Again, just my opinion. ;)
  12. janebrain

    janebrain New Member

    Well, I wish I would have read all these replies a few years back when my difficult child 1 was writing all over walls--I thought I was the only one with a teen who did that! :)

    Also, Star, can you send me whatever info you sent to KLMNO about drywall fixing? My difficult child 2/easy child caused some damage in her brother's room a few years ago by running full tilt and crashing into the wall. The wall is now cracked.

    Good luck, Klmno, it is certainly understandable why your anger is resurfacing! However, I think maybe slsh has a good point about a fresh start. It's good to read all the different viewpoints here!

  13. LittleDudesMom

    LittleDudesMom Well-Known Member Staff Member

    I agree with Sue. It's a fresh start for both of you. He left that room what, 14-16 months ago? (I would have had it cleaned out the day after he left because I would have been afraid there was food rotting or attracting bugs!!!) Make a clean start for both of you. It wouldn't be setting a scene for the new beginning you both want and need.

    I totally understand how being in there and going through the trash and destruction would bring back the negative memories. But hopefully things are going to be different. He obviously didn't behave in that manner while he was locked up, perhaps he's learned some retraint and respect - here's hoping.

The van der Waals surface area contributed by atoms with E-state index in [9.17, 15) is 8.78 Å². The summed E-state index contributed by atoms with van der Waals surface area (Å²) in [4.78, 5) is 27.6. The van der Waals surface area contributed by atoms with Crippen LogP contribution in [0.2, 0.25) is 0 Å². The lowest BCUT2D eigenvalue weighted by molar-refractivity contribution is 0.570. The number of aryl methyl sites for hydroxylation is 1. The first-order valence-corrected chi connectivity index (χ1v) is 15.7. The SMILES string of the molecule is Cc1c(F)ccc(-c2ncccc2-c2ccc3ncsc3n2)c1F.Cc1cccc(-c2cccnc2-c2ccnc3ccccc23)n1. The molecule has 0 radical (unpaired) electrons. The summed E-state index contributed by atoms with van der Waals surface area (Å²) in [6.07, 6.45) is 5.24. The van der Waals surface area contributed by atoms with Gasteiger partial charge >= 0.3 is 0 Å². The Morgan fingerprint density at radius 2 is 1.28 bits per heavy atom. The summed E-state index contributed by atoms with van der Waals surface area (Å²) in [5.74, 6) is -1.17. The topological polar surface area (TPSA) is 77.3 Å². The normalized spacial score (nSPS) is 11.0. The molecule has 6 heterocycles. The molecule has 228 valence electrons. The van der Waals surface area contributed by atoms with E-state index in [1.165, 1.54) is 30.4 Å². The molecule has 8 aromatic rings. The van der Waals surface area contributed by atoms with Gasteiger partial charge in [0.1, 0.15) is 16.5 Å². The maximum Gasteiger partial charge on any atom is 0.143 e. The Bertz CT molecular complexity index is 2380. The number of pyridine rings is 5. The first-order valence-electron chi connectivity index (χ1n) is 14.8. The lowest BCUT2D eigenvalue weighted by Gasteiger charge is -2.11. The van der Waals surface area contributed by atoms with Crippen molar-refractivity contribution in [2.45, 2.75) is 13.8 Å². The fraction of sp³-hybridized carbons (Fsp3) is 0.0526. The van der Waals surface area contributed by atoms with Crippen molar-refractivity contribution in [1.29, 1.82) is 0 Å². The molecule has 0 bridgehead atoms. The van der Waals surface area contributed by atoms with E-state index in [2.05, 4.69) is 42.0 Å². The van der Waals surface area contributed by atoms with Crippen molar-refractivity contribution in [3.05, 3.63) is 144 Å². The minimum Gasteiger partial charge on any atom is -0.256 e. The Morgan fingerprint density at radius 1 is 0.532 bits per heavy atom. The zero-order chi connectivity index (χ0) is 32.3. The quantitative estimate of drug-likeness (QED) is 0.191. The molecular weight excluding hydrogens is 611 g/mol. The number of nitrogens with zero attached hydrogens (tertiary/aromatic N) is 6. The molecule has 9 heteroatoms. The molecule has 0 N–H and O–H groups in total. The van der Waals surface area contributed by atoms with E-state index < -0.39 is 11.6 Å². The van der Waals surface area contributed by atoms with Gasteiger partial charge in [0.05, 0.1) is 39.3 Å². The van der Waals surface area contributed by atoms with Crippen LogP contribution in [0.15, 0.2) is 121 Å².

14. DammitJanet

    DammitJanet Well-Known Member Staff Member

    I can understand a hole in your door upsetting you.
    Last edited: Jul 10, 2013
  15. klmno

    klmno Active Member

    I'm not leaving trash and stuff in his room- that's what I meant by doing the minimum. Food and cigs were taken out of his room a few days after his arrest, (police had searched it and taken out any cutting instruments the night he was arrested)- except for the half-eaten bag of popcorn I found in the middle of a mess under his bed yesterday. I've sorted thru his clothes, straightened his dresser and desk top, polished furniture, and washed sheets. I haven't vacuumed in there yet, but will. I put his shoes in the closet but there really wasn't a bunch of stuff strawn all over the floor. He had his closets (clothes and shelves) completely organized (remember he used to go on cleaning sprees himself.). It was when I was polishing furniture that I realized there was sticky stuff on half of it- and I spent a few mins on it, then moved on. I found poker chips he used when playing games with friends on the floor behind the night table- I picked them up- they were all sticky- he can either throw them away or clean them off- I piled them together. I'm drawing the line at the things I just listed. I don't have money or time to repair the holes, paint, etc. (I am planning to cover the remaining bad hole- but he'll have to live with the spot where I pulled the duct tape off.) The day after this last offense, I was at the court house, then on the phone with psychiatrists/tdocs with him being tdo'd by detention, and trying to deal with my own emotions and ptsd- cleaning his bedroom was the futherest thing on my mind. There has been over a year since, of course, but I really couldn't see washing sheets and polishing furniture every few weeks during that period. The stuff under his bed was stuff like empty boxes for fruit roll-ups, a shoe, a bugee cord, and other misc stuff- except for the popcorn that was shoved in the middle of it.